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19. Good News for the Sick
A. The Biblical Account

a) The Growing Opposition to Jesus the Messiah

In previous chapters we have noted examples of Jesus’ wonderful works of healing. In the last chapter we mentioned how He even raised the dead to life. Perhaps you will recall many other works of Jesus that showed how He was in control of all nature.

You would think that everyone would be delighted to be associated with Jesus and to witness His works. How could the people fail to welcome Him, this simple carpenter, one of their own, who freely mingled with them, understood them and cared for their needs! And He had such power and eloquence!

Sadly, however, there were those who did not welcome Jesus, who were indifferent to Him or even bitterly opposed Him. Even members of His family had wondered about Him and His activities (Mark 3:20-34). On one occasion, after Jesus exorcised a demon from a man, the people of the area became frightened and pleaded with Jesus to leave (Mark 5:1-20). On another occasion, after He had told a large crowd whom He miraculously fed that they needed Him, the Bread of Life, for their hearts more than bread for their stomachs, the interest of many waned. They wanted a messiah, a king, a son of the sword, who would simply conquer all their enemies, provide for all their needs and make life easy for them.

The Jewish leaders, too, while recognizing that Jesus did great works, questioned His qualifications to be the Messiah, the king of the Children of Israel. They accused Him of breaking God’s holy law for Israel. As we have seen, they charged Him with breaking the Sabbath Day, the day of rest, even when He healed people on that day. Some even said He cast out devils from people with the Devil’s help. They criticized Him for associating with sinners, people of bad reputation. They accused Him of blasphemy when He forgave sins. His claims about His unique relation with God angered them. In fact, they resented His popularity with the ordinary people, considering Him a threat to their leadership and power, someone better dead than alive. No, Jesus could not be their Messiah! He was a false alarm, and a dangerous one also.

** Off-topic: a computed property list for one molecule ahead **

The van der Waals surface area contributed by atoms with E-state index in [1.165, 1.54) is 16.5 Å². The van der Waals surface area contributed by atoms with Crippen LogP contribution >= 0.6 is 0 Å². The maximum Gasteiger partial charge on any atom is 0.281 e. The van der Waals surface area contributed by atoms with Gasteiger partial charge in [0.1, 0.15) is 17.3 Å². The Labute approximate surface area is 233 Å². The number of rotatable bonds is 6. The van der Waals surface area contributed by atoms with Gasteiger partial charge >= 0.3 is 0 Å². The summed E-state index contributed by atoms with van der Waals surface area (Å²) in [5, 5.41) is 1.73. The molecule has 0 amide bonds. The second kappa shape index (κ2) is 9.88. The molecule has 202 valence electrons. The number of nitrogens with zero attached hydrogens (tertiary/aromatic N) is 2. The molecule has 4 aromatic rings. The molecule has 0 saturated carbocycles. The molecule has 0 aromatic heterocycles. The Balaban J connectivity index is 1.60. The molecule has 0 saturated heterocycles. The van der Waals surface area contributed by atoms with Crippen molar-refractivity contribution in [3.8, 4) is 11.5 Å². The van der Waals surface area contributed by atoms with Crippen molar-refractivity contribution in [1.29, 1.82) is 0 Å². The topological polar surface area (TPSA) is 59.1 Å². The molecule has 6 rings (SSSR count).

Amazingly, according to the Holy Scriptures, it was after Jesus raised Lazarus from the dead that the Jewish leaders made arrangements for the death of Jesus.

“Then the chief priests and the Pharisees called a meeting of the Sanhedrin. ‘What are we accomplishing?’ they asked. ‘Here is this man performing many miraculous signs. If we let him go on like this, everyone will believe in him, and then the Romans will come and take away both our place and our nation.’ ... So from that day on they plotted to take his life.” (John 11:47,48,53)

Only a short time later, when large crowds welcomed Jesus as He entered into Jerusalem, the leaders intensified their resolve to act against Jesus. Jesus Himself had clearly understood their intention and spoke these amazing words to two Gentile visitors who had come to meet Him:

“The hour has come for the Son of Man to be glorified. I tell you the truth, unless a kernel of wheat falls to the ground and dies, it remains only a single seed. But if it dies, it produces many seeds. The man who loves his life will lose it, while the man who hates his life in this world will keep it for eternal life. Whoever serves me must follow me; and where I am, my servant also will be. My Father will honor the one who serves me. Now my heart is troubled, and what shall I say? ‘Father, save me from this hour?’ No, it was for this very reason I came to this hour.” (John 12:23-27)

“The hour has come …” The hour! What hour? Jesus’ hour, the Heavenly Father’s hour: that brief time segment in history when God demonstrated most vividly – and strangely – His remedy for all the diseases of this world.

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